Closer to our PLMish world, we heard from AspenTech, which is trying to assimilate the OSI and SSE software business it acquired in its deal with Emerson while also pushing those businesses to subscription licensing. The company said several end markets performed well, including refining — helped by the uptick in air travel, the upcoming ban on the purchase of refined products from Russia, and the reopenings in China. Chemicals, on the other hand, is weaker, especially in Europe. Summing it all up, CEO Antonio Pietri said that capex budgets continue to appear strong, meaning that energy, chemical, power, and other industries invest in new capital projects. The company reiterated its prior guidance; average contract value (not revenue) is expected to be up 11% to 14%, of which the heritage businesses are estimated to contribute around 10%. Mr. Pietri told investors on the earnings call that the bottom end of the ACV guidance is a worst-case scenario— if end-market demand does not hold up as expected if COVID shutdowns in China worsen, if the war in Ukraine further changes the demand picture in Europe, and if the integration plan of OSI and SSE stalls. He said that if those events do not occur, ACV growth at the high end of the forecast is achievable. Go here for details.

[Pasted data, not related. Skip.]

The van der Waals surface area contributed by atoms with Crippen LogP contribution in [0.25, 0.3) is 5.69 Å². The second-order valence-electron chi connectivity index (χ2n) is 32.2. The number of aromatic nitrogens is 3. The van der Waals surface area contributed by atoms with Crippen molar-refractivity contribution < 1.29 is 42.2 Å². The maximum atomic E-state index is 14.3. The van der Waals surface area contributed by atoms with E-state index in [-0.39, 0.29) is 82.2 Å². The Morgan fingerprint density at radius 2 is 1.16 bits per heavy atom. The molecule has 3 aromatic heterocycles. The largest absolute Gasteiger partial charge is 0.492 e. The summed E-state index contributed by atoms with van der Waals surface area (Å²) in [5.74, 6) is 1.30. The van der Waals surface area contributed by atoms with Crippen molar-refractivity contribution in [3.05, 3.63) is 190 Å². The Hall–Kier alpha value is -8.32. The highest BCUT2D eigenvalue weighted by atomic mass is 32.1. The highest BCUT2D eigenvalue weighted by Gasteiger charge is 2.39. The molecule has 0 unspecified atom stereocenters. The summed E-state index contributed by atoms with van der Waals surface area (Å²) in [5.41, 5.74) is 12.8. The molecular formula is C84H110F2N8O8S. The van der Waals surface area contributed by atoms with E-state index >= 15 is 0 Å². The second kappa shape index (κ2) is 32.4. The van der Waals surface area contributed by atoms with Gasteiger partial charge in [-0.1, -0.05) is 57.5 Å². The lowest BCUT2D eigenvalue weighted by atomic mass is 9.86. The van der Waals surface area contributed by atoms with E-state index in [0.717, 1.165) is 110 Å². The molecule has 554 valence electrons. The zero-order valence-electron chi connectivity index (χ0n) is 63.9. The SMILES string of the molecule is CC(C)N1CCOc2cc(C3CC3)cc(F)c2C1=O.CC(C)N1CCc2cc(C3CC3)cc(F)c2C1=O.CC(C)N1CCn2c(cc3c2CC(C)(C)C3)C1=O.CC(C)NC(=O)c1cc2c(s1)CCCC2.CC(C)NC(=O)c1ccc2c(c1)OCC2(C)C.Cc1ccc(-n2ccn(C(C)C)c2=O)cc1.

And, finally, a quick recap of Hexagon (remember that the company had to pre-announce because of a security breach). Revenue for Q4 was €1.2 billion, up 15% as reported and up 8% on an organic, constant currency (occ) basis. For the year, total revenue was €5.2 billion, up 19% as reported, up 8% occ. New CEO Paolo Guglielmini said that